Downloading scripts from the Web or e-mail leaves users vulnerable to security risks because scripts can't be signed. But now developers can use Windows Script Host (WSH) to hash scripts so users can verify their source and safety. With WSH, scripts can be signed or verified using all the same tools ordinarily used to sign EXE, CAB, DLL, and OCX files. This article discusses public-key cryptosystems, the process of signing and verifying scripts in WSH, and several warnings about attacks that could potentially be made against cryptographically secured scripts and ways in which to avoid them.
MSDN Magazine April 2001
Windows CE is a small, configurable, feature-rich, real-time operating system. In Windows CE 3.0, the real-time support has been improved. This article looks at specific support for the creation of real-time systems and how it compares to the support in Windows for the desktop. The way interrupt handlers, processes, memory management, and synchronization work in Windows CE 3.0 is discussed. An extensive look at threads and thread priority, misconceptions surrounding them, and their impact on performance is included. Refinements to the Windows CE scheduler and support for nestable interrupts are also covered.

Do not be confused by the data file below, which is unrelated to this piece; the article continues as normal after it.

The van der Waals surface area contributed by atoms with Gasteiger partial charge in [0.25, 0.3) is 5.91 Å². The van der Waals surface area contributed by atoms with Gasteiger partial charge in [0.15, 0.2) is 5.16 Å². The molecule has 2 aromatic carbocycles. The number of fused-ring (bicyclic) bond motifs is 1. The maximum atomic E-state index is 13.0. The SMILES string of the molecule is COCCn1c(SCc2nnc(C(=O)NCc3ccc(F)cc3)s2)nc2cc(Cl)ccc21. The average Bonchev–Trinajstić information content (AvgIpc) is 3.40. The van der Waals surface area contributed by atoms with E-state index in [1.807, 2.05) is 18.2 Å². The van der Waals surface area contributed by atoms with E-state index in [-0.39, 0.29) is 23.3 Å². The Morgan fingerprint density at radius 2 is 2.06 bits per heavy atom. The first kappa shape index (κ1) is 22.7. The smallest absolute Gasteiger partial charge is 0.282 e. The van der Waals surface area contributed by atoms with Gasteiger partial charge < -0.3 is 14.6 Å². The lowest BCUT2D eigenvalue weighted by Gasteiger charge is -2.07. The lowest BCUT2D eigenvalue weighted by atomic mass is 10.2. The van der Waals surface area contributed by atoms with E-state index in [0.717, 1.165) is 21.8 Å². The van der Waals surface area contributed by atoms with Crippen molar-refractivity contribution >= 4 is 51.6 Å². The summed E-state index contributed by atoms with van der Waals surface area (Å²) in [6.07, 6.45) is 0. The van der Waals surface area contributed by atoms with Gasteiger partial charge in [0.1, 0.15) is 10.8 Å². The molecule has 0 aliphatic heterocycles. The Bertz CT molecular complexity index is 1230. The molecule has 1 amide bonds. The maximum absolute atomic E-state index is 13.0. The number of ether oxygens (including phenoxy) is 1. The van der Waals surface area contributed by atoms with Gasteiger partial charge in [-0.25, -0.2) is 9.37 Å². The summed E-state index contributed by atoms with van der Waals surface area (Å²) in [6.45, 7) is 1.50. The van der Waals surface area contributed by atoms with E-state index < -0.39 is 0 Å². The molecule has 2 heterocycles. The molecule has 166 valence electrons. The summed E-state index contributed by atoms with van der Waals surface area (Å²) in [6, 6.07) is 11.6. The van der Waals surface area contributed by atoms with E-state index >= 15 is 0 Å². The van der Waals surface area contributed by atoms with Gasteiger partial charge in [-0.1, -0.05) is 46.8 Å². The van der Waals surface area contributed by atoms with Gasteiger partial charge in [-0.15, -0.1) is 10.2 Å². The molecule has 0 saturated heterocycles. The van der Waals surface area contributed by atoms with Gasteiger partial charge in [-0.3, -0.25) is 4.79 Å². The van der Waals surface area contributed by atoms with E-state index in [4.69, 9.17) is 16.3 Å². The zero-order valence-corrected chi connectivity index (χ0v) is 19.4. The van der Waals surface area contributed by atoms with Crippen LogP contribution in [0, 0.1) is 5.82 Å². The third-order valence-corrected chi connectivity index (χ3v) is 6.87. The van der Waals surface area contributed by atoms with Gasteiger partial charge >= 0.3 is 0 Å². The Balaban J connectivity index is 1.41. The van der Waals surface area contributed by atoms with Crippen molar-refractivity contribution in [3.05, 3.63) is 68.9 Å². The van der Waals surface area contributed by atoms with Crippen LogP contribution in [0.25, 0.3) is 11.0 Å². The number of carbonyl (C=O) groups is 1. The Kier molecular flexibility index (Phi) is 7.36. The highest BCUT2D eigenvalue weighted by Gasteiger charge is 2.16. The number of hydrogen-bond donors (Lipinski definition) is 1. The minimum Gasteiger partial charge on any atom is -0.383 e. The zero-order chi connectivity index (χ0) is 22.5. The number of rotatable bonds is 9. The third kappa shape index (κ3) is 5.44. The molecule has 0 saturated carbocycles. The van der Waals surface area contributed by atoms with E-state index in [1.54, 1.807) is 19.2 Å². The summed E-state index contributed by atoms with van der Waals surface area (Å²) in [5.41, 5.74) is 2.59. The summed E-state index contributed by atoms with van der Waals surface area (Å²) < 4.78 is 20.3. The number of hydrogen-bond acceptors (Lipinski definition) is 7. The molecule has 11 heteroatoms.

MSDN Magazine November 2000